I enjoyed this post. It was very informative.
    I knew about the red slippers and then there is that furred red cap that Pope Benedict reintroduced. It is shown in some of the images that accompany this post.
    Once a cardinal reaches the age of eighty he is illegible to vote - but I guess he could still technically be elected as Pope...
    Having been on pilgrimages to St Peter's a few times I find the Sistine Chapel to be an awe-inspiring place. To be sitting in there, trying to determine the Will of the Holy Spirit as you prepare to cast your vote. I think it would be almost overwhelming as an experience!
    Black smoke this evening. Will there be white smoke tomorrow?

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    1. Dear Kirk - I had not heard about the black smoke this evening - my prediction is that we shall have an answer by the weekend - that of course leaves it wide open Friday, Saturday or Sunday - hedging my bets. I think that Pope Benedict had a touch of the flamboyance about him, much more so than Pope John Paul.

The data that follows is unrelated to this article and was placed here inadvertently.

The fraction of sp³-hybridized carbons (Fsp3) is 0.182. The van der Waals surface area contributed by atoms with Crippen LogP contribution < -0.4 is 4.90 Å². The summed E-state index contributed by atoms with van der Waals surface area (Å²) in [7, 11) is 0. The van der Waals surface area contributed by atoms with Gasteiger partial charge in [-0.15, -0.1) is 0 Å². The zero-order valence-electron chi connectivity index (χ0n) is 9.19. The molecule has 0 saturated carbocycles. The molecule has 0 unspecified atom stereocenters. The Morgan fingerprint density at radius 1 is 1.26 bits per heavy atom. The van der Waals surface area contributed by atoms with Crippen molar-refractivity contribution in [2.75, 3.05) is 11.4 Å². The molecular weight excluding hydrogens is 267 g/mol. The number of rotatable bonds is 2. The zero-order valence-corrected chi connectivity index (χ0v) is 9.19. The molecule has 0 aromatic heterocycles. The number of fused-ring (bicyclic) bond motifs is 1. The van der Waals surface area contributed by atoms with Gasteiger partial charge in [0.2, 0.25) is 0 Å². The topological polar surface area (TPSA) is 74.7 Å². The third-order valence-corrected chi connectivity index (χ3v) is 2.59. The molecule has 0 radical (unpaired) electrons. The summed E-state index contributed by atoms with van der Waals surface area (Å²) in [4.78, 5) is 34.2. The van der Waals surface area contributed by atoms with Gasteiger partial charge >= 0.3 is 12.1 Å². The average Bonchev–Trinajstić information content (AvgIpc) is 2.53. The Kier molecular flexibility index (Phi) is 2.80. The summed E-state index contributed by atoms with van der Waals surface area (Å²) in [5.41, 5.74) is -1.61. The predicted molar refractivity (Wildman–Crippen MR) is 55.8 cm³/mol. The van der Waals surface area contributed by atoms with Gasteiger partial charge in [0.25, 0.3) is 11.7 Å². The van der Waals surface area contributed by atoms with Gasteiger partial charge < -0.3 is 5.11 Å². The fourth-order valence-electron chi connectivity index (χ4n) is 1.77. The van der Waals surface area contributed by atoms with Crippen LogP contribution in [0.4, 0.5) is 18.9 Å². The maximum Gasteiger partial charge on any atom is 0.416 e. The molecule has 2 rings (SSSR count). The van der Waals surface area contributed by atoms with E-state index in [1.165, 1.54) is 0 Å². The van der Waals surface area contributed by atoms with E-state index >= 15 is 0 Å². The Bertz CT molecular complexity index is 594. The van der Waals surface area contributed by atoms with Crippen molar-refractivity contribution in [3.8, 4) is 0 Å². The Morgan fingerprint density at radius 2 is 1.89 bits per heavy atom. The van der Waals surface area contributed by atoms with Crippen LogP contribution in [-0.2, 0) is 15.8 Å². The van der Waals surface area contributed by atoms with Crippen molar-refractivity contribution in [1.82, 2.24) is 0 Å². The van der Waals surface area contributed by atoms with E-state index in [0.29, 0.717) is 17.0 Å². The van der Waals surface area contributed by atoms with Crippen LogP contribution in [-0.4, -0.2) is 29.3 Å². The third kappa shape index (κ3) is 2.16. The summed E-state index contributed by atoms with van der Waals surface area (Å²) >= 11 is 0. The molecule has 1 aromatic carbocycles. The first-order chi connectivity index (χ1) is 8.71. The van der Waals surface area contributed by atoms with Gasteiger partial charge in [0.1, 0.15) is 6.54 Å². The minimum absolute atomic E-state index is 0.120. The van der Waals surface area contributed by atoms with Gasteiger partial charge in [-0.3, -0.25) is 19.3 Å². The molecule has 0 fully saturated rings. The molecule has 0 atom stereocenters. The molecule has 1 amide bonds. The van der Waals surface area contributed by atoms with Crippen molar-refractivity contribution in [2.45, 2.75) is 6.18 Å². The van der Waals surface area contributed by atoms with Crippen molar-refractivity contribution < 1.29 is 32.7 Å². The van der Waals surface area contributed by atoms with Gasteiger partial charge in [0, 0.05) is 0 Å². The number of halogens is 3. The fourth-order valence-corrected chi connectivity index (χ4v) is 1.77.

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  26. I'm was raised Catholic, but don't belong to any church now. Thanks for all of the information, Rosemary. Fascinating stuff! I love all the mystery that surrounds the conclave and the Vatican.

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    1. History is in the process of being made currently - apparently black smoke came out of the Sistine Chapel roof this evening.

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  27. O czerwonych butach wiedziałam i w Watykanie byłam. Nie przeżywam jednak specjalnie wyboru papieża, bo to już z pewnością nie będzie Polak. Miło było czytać w komentarzach powyżej dobre wypowiedzi o Janie Pawle II - papieżu Polaku. Pozdrawiam.